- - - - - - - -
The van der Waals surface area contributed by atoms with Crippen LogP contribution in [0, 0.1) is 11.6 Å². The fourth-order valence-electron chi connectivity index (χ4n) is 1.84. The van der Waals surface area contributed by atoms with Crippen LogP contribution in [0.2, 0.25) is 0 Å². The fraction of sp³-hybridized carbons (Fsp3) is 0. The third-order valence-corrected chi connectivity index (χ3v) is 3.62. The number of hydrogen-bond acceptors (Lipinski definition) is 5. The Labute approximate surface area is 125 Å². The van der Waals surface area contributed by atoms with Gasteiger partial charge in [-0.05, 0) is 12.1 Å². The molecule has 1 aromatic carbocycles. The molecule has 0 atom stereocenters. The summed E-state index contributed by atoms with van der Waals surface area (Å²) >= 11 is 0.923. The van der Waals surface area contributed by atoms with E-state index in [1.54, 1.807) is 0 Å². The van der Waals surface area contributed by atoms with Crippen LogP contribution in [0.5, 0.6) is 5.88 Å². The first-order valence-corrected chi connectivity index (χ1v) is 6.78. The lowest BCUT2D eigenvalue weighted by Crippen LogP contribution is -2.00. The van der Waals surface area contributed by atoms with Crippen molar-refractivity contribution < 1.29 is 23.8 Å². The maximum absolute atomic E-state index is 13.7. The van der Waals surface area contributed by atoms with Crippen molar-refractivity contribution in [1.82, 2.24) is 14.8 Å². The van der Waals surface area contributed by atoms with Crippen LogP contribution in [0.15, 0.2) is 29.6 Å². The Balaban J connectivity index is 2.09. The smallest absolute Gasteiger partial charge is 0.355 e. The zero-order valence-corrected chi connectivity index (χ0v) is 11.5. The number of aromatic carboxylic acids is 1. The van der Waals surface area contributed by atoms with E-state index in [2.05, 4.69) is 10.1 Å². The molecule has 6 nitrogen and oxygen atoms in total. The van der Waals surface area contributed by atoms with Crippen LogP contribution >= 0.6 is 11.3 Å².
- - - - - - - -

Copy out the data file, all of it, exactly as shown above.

The van der Waals surface area contributed by atoms with Crippen LogP contribution in [0, 0.1) is 11.6 Å². The fourth-order valence-electron chi connectivity index (χ4n) is 1.84. The van der Waals surface area contributed by atoms with Crippen LogP contribution in [0.2, 0.25) is 0 Å². The fraction of sp³-hybridized carbons (Fsp3) is 0. The third-order valence-corrected chi connectivity index (χ3v) is 3.62. The number of hydrogen-bond acceptors (Lipinski definition) is 5. The Labute approximate surface area is 125 Å². The van der Waals surface area contributed by atoms with Gasteiger partial charge in [-0.05, 0) is 12.1 Å². The molecule has 1 aromatic carbocycles. The molecule has 0 atom stereocenters. The summed E-state index contributed by atoms with van der Waals surface area (Å²) >= 11 is 0.923. The van der Waals surface area contributed by atoms with E-state index in [1.54, 1.807) is 0 Å². The van der Waals surface area contributed by atoms with Crippen LogP contribution in [0.5, 0.6) is 5.88 Å². The first-order valence-corrected chi connectivity index (χ1v) is 6.78. The lowest BCUT2D eigenvalue weighted by Crippen LogP contribution is -2.00. The van der Waals surface area contributed by atoms with Crippen molar-refractivity contribution < 1.29 is 23.8 Å². The maximum absolute atomic E-state index is 13.7. The van der Waals surface area contributed by atoms with Crippen molar-refractivity contribution in [1.82, 2.24) is 14.8 Å². The van der Waals surface area contributed by atoms with Crippen LogP contribution in [0.15, 0.2) is 29.6 Å². The Balaban J connectivity index is 2.09. The smallest absolute Gasteiger partial charge is 0.355 e. The zero-order valence-corrected chi connectivity index (χ0v) is 11.5. The number of aromatic carboxylic acids is 1. The van der Waals surface area contributed by atoms with E-state index in [2.05, 4.69) is 10.1 Å². The molecule has 6 nitrogen and oxygen atoms in total. The van der Waals surface area contributed by atoms with Crippen LogP contribution >= 0.6 is 11.3 Å².